Giants at Cardinals – Sunday, November 23, 2008 (4:15PM)
By Eric from BigBlueInteractive.com
Approach to the Game: The regular season is cruising right along and even the most pessimistic Giants’ fan has to be pleased with the Giants’ 9-1 record through 10 games. The Giants have already accomplished something that no previous Giants’ team coming off of a Super Bowl appearance has done: they have posted a winning record. With the Giants being widely regarded as one of the very best (if not the best) teams in the NFL, players and fans are walking with their heads held high.
But the regular season is not over yet. And things can go south in a hurry. Obviously, the primary regular-season goals remain: (1) win the NFC East, and (2) secure home field advantage throughout the playoffs. There are six games left and a lot can change in six games, especially considering that four of those six are on the road and half of them are against division opponents. All six teams are quite capable of beating the Giants.
Arizona is yet another first-place team the Giants will face. Arizona has won three games in a row and is 7-3. There is a good chance that the Giants might see the Cardinals in the playoffs so the head-to-head match-up here is important in case both teams finish with the same record. However, a little closer look at the Cardinals’ schedule reveals that they have fattened up on powder puffs. Their wins have come against the 49ers (twice), Rams, Seahawks, and Bills. They do have respectable wins against the Cowboys and Dolphins, but they have also lost to the Redskins, Jets, and Panthers. The Cardinals have not played a team like the Giants yet. And the Cardinals are going to have some match-up issues on both sides of the ball.
Giants on Offense: If Brandon Jacobs is not close to 100 percent, I wouldn’t play him. This is an important game, but it is not crucial. What is crucial is having Jacobs healthy and near the top of his game for the stretch run and playoffs. Jacobs will probably play, but I would limit his carries if he does. Derrick Ward and Ahmad Bradshaw are very capable of putting up superb rushing numbers (Ward rushed for 150 yards in one game last year and I’d love to see a game where Bradshaw gets 15-20 touches).
The Cardinals are 7th in rushing defense (better than the Giants), allowing less than 90 yards per game. But the Cardinals have not faced a rushing attack like the Giants. The Cardinals’ front seven on defense is solid, but not overly worrisome. The weakside ends (Travis LaBoy and Bertrand Berry) can rush the passer, but they are on the smaller size. The strongside end, Antonio Smith, is ordinary. The tackles, Darnell Dockett and Bryan Robinson, are on small side as well. Moreover, LaBoy (ankle) and Dockett (hamstring) are a bit beat up.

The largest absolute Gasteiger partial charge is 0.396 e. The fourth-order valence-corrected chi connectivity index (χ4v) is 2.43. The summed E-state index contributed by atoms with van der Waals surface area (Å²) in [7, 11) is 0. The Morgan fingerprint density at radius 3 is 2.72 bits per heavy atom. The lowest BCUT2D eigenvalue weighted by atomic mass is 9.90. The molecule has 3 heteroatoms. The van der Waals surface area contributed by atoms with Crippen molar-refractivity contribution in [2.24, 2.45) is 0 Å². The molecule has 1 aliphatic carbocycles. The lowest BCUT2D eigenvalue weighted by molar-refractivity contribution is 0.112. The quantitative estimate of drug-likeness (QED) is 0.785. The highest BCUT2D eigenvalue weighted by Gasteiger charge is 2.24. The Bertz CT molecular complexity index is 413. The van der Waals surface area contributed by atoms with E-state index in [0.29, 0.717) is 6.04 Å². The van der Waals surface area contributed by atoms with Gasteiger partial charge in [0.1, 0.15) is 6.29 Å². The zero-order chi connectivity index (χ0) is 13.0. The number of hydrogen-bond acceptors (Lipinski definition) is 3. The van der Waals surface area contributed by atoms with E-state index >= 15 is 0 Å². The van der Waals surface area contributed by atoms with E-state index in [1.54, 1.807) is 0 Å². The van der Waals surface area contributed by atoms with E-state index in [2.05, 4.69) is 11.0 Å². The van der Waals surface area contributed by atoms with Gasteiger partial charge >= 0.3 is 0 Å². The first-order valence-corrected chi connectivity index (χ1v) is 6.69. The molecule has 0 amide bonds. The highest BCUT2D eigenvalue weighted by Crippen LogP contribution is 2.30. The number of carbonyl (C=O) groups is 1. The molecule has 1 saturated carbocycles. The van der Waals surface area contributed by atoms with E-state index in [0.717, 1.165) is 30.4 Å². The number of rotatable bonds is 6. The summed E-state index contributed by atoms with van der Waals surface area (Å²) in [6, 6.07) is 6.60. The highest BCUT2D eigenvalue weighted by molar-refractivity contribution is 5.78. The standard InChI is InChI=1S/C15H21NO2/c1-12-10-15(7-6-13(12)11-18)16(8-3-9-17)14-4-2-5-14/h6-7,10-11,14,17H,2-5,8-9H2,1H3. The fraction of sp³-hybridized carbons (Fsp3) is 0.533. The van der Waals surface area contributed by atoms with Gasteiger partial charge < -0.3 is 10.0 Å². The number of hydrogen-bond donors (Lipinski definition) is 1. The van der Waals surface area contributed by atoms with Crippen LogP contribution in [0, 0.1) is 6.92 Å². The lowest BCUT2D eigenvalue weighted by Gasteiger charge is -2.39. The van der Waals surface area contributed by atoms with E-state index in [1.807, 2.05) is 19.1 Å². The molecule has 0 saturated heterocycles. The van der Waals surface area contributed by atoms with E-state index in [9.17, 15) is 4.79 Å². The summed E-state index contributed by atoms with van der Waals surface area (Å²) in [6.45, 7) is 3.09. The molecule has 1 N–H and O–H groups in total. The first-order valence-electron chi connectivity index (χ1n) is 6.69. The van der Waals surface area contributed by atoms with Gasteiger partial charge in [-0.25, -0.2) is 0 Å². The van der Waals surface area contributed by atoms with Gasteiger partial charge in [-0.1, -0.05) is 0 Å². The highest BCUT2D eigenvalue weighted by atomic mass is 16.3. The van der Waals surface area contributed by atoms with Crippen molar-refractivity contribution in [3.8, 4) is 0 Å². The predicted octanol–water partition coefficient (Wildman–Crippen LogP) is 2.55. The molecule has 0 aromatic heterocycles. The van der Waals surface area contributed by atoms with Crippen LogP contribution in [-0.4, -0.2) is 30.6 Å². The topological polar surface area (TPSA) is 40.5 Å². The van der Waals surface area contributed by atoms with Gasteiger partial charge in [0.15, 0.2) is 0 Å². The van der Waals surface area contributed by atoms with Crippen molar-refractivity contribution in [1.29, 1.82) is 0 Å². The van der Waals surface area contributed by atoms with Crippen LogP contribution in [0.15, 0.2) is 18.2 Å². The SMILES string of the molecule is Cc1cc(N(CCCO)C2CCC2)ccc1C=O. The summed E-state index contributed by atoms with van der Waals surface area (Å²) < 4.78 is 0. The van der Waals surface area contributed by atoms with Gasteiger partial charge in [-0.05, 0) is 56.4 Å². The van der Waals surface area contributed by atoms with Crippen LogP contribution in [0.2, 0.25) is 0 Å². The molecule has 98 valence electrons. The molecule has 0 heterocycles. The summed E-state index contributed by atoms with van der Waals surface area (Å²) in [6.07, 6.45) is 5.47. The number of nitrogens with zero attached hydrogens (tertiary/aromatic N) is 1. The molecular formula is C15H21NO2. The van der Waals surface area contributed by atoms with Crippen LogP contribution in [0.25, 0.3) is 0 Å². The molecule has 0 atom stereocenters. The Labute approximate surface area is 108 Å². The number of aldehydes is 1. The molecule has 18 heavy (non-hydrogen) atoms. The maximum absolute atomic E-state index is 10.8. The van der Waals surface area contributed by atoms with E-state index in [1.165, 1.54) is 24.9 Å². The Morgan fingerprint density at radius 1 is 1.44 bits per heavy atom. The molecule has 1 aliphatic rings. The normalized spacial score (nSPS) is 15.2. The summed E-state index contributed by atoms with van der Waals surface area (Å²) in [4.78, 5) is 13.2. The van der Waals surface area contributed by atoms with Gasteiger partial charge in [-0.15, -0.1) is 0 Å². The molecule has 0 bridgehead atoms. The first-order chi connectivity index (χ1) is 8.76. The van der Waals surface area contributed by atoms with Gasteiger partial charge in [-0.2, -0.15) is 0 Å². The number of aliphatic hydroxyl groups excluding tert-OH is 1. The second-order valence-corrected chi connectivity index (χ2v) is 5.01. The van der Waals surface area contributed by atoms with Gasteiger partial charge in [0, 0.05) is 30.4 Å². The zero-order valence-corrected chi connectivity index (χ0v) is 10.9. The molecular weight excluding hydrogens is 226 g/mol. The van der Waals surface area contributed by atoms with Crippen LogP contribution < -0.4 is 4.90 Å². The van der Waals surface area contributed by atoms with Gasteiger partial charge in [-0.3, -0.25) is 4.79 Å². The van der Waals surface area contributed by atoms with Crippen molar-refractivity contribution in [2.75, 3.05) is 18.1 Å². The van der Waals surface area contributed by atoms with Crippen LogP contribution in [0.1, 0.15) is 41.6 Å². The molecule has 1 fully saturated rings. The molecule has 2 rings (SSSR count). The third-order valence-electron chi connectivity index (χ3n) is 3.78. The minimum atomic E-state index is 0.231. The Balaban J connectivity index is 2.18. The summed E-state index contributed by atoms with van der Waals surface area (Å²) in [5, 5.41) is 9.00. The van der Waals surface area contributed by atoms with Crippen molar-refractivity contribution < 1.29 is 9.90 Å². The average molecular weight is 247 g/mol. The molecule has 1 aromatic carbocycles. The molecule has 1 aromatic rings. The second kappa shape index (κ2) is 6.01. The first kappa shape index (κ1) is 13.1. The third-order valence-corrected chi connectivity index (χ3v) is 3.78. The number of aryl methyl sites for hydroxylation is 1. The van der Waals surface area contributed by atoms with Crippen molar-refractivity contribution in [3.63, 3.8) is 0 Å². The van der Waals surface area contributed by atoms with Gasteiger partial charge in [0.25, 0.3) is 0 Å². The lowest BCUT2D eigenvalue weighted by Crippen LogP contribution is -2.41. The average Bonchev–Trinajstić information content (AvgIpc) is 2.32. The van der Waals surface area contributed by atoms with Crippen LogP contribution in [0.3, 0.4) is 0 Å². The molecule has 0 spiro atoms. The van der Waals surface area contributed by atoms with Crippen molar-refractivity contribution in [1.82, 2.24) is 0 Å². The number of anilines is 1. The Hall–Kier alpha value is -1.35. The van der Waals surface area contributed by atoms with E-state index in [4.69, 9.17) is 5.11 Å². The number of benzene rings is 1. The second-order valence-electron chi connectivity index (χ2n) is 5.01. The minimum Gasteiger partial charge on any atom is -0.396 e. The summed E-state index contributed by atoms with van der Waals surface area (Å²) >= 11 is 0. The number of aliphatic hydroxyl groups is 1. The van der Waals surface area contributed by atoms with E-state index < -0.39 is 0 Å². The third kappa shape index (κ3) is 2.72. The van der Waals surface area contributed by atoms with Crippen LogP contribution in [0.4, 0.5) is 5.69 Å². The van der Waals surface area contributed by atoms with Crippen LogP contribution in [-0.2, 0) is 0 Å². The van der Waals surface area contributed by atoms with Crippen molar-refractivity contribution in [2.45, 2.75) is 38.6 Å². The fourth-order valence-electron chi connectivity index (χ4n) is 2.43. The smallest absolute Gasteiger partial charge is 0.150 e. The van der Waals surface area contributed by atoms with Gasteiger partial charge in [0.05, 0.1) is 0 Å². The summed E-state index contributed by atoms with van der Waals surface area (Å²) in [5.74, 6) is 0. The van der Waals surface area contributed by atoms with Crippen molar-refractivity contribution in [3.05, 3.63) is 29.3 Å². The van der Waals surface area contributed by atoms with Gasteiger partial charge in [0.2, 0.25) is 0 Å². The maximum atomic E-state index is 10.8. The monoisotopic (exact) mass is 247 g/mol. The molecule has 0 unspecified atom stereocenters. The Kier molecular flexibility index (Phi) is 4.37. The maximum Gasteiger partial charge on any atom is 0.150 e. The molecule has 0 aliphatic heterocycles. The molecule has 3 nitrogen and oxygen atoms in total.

The linebacking corps is stronger. The star is WLB Karlos Dansby, one of the better linebackers in the League. He can do it all. MLB Gerald Hayes is solid and underrated. SLB Chike Okeafor has bounced around the League. A player instrumental in Arizona’s run defense is strong safety Adrian Wilson. At 6-3, 230lbs, he plays like another linebacker.
Despite their top-10 rush defense ranking, the Giants should be able to run on the Cardinals with pretty good success, especially if they can engage the linebackers and Wilson at the second level.
Against the pass, Arizona is very ordinary, ranking 16th in the NFL. However, there is some talent in the secondary. Wilson is a fine player at strong safety and Antrel Rolle has played better at free safety recently (he’s a former corner moved to safety). Rookie RCB Dominique Rodgers-Cromartie has impressed; he’s a very good athlete who can run. The other starter, LCB Rod Hood (former Eagle), is solid and does well in press coverage but has been bothered by a rib injury. The nickel corner is ex-Giant Ralph Brown. If the Cardinals score more points than usual for Giants’ opponents this year, the onus will be on the Giants’ passing game. This game would be a good opportunity – given the weather and opponent – to get the passing game in more sync. The Cardinals could have problems matching up with the Giants when New York goes to 3- and 4-WR sets.
Really, if the Giants don’t turn the ball over or make stupid mistakes (i.e., penalties), and execute as they have been doing all year long, the Giants should be able to move the ball pretty well against the Cardinals on the ground, thereby controlling the clock and the tempo of the game. New York does need to finish drives with touchdowns however since the Cardinals are quite capable of putting up a lot of points offensively.